century had been lost by the year 2000, with the loss of wetlands considered to be happening three times faster, in percentage terms, than forest loss.
For decades, there have been non-conclusive deliberations regarding how the international community could support poor and vulnerable countries in their efforts to cope with and recover from the havoc wreaked on their territory by the ill-effects of global warming such as severe droughts, floods, storms, or rising sea levels.
The upcoming consultation on the Global Digital Compact presents a unique opportunity to ensure that human rights in the digital world are protected in international common standards.
A sign outside the United Nations reads, perhaps half-seriously, that it is a “No Drone Zone”—and “launching, landing or operating Unmanned or Remote-Controlled aircraft in this area is prohibited”.
The “warning” comes even as Unmanned Aerial Vehicles (UAVs) – or drones – are some of the new weapons of war deployed mostly by the US, and more recently, by Iran, Ukraine and Russia in ongoing military conflicts.
Five years ago, the global #MeToo movement brought new urgency and visibility to the extent of violence against women and girls. Millions of survivors came forward to share their experience. They forced the world to recognise a reality that shames every one of us. Their courage and voice led to a powerful collective activism and a sea-change in awareness.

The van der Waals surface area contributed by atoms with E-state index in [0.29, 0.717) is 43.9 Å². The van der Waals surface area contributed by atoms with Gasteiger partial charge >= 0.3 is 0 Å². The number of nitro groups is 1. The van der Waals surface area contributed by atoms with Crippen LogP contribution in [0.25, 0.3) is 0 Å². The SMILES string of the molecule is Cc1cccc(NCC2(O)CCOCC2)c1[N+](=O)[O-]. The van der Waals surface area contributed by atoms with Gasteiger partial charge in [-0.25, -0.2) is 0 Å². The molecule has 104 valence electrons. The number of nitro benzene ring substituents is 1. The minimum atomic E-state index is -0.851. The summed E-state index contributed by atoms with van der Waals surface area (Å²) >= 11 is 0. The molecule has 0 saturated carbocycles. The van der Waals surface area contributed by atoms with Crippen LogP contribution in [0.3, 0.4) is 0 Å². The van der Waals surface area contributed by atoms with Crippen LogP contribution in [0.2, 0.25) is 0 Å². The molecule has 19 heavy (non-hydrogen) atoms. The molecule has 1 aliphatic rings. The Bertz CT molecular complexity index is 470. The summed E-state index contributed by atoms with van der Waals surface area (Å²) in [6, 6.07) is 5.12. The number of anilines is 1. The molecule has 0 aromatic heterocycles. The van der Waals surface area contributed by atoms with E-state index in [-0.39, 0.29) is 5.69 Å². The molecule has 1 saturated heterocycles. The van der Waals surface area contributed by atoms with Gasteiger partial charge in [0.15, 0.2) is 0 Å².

Please take a quick look at this short report before rushing to shop on a Black Friday, Christmas sales and all those long chains of big discounts and wholesales, most of them are fake, as often denounced by consumers organisations that report that the business usually inflates prices before launching such deals.
The sun is shining, and the temperature sits at an idyllic 28 degrees Celsius. The Uber driver taking me to work is from Pakistan and devastated about the recent loss to England in the T20 Cricket World Cup final in Australia.
It’s finally over. After the anticipation and build-up to COP27, the biggest climate meeting of the year is now in our rear-view mirror. The crowds of delegates that thronged the Sharm el-Sheikh international convention center for two long weeks have all headed home to recover. Many will be fatigued from long hours and sleepless nights as negotiators tried to seal a deal that would move the world forwards. Did all this hard work pay off? In our opinion, COP 27 was both better and worse than we’d hoped.
Violence against women is a global crisis, prevalent in every community and society around the world. Globally, estimates published by WHO
indicate that about 1 in 3 (30%) of women worldwide have been subjected to either physical and/or sexual intimate partner violence or non-partner sexual violence in their lifetime. Yet, there is limited coordination and insufficient funding to truly address the scale of the issue.